Wynne Gray is a Herald columnist

Welsh flavour to All Blacks' last Eden Park test defeat

Nick Ross of New Zealand is tackled by Luke Hamilton of Wales. IRB Junior World Championship 2012. Photo / BackpagePix
Nick Ross of New Zealand is tackled by Luke Hamilton of Wales. IRB Junior World Championship 2012. Photo / BackpagePix

Wales had a part in the All Blacks last defeat at Eden Park on a drizzly Sunday afternoon in July 1994. Derek Bevan was the referee and when the electrical instructor whistled the 3pm start he matched the world record 25th appearance held by his countryman Clive Norling.

Records of a different sort were troubling the All Blacks who were aiming to halt a three-test losing streak and square their series with France. Daytime test rugby was still in vogue although that would soon change and also the brief experiment of Sunday internationals so they did not interfere with club rugby.

Les Mills was the Mayor of Auckland, Newstalk ZB began broadcasting nationwide that year and Once Were Warriors made its debut. The All Blacks were coming off two defeats - their final test against England on tour in late 1993 and the 22-8 loss to France in Christchurch to start their 1994 campaign.

Jonah Lomu made his test debut that day as the youngest All Black and first five-eighths Simon Mannix played his only test while France danced and celebrated with gusto to coincide with the 100th test for centre Philippe Sella.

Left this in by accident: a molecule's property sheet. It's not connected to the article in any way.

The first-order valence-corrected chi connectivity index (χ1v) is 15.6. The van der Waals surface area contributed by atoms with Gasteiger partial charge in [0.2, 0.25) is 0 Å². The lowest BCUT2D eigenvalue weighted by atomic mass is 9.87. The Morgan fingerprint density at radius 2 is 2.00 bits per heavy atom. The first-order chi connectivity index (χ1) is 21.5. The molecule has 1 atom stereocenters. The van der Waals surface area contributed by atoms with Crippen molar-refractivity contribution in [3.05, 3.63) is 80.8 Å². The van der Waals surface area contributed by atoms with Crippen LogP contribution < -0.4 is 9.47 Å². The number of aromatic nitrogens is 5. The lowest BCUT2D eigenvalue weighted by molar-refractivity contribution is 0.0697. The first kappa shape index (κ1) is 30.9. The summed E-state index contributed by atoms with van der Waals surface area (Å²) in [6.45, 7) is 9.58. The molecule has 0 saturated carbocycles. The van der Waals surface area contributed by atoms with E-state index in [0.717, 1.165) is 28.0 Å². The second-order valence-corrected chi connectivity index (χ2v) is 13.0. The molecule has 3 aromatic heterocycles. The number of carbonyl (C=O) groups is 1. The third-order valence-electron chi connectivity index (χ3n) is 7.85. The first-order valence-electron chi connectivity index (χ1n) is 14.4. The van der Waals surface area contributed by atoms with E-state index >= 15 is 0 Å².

A chastened home team headed for Eden Park under immense pressure. Coach Laurie Mains picked Stephen Bachop for his All Black test debut and reinstated a fit Zinzan Brooke. The team did not look secure and while the pack was flinty, Blair Larsen was not a comfortable fit on the blindside. The backs had more issues.

John Timu at fullback and Matthew Cooper at second five were not in their best positions, Stu Forster and Bachop struggled to adapt to the next level of rugby above their strong form for Otago and Lomu had his L-plates on.

Around all those uncertainties the All Blacks dominated and should have won. Penalties favoured them by some way and they dominated the lineout, scrum, ruck and maul statistics. The backs though produced a platter of messy passing, kicking and defence.

Still the All Blacks led with three minutes left when Bachop kicked deep into French territory for their captain Philippe St Andre to retrieve and start "the try from the end of the world". There was no oh, oh, oh, stutter from Keith Quinn whose television commentary surged to a pitch in concert with French fullback Jean Luc Sadourny as he dived over for the majestic victory.

Since that 1994 test the All Blacks have been the masters of Eden Park and undefeated in 35 internationals. Wales are not on that list of victims. Not yet.

- NZ Herald

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